the headlines on bbc news: spain ‘s government has convened a special cabinet meeting to begin imposing central control. we're hoping to hearfrom imposing central control. we're hoping to hear from the imposing central control. we're hoping to hearfrom the prime minister setting out details in a news c0 nfe re nce minister setting out details in a news conference later. experts have been called in to deal with a chemical incident in sellafield. german police arrest a suspect after a knife attack in munich in which several people are injured. two boys have been injured in a serious collision with a van in cleethorpes in lincolnshire this morning. humberside police were called to the incident, which involved a white peugeot van, on st peter's avenue at about 8.30. one of the boys suffered life threatening injuries, and both have been taken to hospital. the us and south korea are conducting joint military exercises off the korean peninsula, amid heightened tensions with north korea.
the us has says the drills are designed to be a show of sea and air power, to deter north korea from any military action. pyongyang has described the exercises as a "rehearsal for war". among the ships taking part is the uss ronald reagan, the biggest of the us navy's fleet in the asia region. 0ur correspondent mark lowen was on the ship. we've come down here to south korea's second city where the uss ronald reagan earlier today. if i step back, we comes in. you can see there the enormous aircraft carrier, there the enormous aircraft carrier, the uss ronald reagan, that leads the uss ronald reagan, that leads the fleet, stationed injapan. it has a crew of 5,000 and on—board, we had a short time on deck and saw some of the 70 fighterjets and bombers stationed on there. this is one of the vessels that have been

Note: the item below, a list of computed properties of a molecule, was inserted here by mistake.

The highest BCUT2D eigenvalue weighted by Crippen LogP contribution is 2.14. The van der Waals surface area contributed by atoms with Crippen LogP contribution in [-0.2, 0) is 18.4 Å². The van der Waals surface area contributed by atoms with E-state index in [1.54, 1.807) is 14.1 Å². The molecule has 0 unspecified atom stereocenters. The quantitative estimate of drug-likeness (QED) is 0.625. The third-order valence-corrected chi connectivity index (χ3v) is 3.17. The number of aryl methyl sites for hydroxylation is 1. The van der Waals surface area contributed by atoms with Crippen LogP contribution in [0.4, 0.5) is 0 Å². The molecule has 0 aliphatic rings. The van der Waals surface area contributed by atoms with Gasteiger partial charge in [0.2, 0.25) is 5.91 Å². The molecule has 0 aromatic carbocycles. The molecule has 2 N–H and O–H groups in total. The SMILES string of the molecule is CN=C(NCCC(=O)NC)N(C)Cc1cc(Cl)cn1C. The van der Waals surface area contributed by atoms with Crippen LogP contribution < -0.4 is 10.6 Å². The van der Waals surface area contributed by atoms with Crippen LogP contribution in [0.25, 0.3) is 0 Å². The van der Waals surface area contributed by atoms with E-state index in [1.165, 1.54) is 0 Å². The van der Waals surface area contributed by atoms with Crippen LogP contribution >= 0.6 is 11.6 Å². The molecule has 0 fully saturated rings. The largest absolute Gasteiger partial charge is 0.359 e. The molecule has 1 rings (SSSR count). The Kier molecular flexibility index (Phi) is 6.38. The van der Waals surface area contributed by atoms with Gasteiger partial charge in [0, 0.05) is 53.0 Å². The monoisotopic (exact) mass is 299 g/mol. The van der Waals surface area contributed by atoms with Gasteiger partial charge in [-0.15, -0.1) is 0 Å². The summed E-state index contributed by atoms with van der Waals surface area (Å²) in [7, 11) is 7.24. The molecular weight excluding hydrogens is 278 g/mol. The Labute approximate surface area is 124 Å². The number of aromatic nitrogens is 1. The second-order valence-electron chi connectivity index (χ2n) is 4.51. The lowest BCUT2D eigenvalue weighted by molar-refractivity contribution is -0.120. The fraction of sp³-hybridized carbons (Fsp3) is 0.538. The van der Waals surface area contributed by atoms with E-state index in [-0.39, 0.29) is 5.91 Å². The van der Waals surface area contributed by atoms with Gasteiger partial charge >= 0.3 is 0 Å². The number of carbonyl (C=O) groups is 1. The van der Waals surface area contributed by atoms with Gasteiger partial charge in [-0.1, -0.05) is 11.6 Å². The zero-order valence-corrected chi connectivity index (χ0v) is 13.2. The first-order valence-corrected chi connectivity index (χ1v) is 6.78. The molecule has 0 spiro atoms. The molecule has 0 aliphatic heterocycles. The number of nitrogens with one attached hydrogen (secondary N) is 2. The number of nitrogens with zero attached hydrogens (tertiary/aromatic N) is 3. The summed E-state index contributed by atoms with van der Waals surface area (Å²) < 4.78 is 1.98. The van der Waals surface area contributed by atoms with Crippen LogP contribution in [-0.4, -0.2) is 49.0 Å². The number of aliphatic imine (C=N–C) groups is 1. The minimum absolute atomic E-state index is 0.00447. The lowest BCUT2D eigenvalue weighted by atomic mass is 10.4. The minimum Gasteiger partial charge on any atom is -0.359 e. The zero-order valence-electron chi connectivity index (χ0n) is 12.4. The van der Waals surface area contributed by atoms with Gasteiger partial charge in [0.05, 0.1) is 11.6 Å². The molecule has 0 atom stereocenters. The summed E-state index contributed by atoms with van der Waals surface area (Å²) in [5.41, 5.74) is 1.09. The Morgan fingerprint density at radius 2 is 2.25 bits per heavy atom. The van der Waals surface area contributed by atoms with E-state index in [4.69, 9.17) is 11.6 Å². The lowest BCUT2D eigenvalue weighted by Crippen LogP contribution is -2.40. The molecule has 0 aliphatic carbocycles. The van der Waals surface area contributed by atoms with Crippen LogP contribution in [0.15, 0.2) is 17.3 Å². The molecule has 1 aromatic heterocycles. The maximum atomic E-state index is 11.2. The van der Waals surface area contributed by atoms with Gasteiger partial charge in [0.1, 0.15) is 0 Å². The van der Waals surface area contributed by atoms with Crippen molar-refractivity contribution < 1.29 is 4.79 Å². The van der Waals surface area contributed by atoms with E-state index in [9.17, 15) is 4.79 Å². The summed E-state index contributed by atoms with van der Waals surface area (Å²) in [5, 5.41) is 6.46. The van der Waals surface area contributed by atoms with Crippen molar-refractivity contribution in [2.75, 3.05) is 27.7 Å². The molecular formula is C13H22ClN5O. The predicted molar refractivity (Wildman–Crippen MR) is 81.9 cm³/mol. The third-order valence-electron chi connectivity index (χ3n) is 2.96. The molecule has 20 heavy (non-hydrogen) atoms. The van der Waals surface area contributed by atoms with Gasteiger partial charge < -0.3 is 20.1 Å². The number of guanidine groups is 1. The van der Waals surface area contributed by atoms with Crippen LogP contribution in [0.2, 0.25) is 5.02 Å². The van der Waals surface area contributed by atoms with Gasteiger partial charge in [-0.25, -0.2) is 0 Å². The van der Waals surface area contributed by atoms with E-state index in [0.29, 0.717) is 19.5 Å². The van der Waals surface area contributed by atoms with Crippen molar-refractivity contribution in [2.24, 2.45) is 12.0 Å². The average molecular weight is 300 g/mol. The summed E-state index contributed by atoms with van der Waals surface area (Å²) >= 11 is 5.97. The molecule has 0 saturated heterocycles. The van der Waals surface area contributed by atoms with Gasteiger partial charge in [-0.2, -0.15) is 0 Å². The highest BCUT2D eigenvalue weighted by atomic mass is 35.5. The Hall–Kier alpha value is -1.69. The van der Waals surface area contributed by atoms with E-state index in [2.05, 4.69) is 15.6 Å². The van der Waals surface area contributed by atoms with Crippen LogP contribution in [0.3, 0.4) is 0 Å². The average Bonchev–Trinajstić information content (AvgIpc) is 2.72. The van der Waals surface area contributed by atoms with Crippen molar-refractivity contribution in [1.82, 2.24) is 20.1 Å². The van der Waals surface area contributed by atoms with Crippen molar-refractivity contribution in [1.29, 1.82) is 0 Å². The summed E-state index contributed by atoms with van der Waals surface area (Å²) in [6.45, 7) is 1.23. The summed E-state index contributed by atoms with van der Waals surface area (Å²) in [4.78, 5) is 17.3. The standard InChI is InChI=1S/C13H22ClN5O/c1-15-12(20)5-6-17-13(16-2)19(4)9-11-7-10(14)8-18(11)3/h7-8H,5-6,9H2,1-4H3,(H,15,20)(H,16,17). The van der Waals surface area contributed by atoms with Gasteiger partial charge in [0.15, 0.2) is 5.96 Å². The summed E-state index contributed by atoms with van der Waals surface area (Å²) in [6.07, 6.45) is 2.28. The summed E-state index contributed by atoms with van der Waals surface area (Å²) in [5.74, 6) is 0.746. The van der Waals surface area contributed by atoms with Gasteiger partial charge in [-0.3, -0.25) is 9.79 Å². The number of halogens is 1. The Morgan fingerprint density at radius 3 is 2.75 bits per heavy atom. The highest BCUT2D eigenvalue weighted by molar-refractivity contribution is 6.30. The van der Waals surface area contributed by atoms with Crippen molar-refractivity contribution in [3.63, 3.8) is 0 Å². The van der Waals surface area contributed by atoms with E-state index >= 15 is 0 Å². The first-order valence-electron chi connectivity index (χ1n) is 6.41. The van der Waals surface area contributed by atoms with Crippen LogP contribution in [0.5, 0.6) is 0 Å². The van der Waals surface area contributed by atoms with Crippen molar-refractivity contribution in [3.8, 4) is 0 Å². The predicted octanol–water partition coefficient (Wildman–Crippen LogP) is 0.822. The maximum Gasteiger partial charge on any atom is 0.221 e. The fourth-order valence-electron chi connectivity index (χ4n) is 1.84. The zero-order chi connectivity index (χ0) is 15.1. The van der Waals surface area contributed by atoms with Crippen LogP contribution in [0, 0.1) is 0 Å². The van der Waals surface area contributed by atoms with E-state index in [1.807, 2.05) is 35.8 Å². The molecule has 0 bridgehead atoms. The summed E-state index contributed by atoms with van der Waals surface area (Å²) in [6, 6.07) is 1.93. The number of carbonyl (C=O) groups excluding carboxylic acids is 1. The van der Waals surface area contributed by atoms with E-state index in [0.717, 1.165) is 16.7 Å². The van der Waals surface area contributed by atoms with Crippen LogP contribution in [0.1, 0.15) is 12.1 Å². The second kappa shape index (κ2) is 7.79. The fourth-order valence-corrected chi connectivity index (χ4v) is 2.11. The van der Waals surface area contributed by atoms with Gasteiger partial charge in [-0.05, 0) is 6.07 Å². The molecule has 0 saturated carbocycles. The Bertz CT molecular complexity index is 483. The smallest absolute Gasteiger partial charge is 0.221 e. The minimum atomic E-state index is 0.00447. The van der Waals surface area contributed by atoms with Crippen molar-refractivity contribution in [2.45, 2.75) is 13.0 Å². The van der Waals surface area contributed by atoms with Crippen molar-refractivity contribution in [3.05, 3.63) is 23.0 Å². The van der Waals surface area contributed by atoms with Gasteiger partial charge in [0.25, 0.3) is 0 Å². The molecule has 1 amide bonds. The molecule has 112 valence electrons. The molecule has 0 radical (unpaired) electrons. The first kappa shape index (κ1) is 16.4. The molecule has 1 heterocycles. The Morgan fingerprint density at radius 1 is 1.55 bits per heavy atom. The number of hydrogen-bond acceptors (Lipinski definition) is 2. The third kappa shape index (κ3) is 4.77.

taking part in ten days ofjoint military exercises between the us and south korea. the commander of the vessel spoke to us and look of an iron clad alliance between the us and south korea, clearly the us is very keen to reinforce its monetary support for the republic of korea at a time when the escalation of a nuclear tension with north korea and also without escalation puts strain on international relations and of course has caused some fear here in south korea. the church of england is to debate holding services of blessing for same—sex couples for the first time. if it's agreed by the church's ruling general synod, the services could be held after a couple has married in a secular ceremony, or formed a civil partnership. i, david, take you, peter, to be my lawfully wedded husband. since 2014, same—sex couples have been able to marry outside the church, but the church of england does not allow their relationships to be blessed.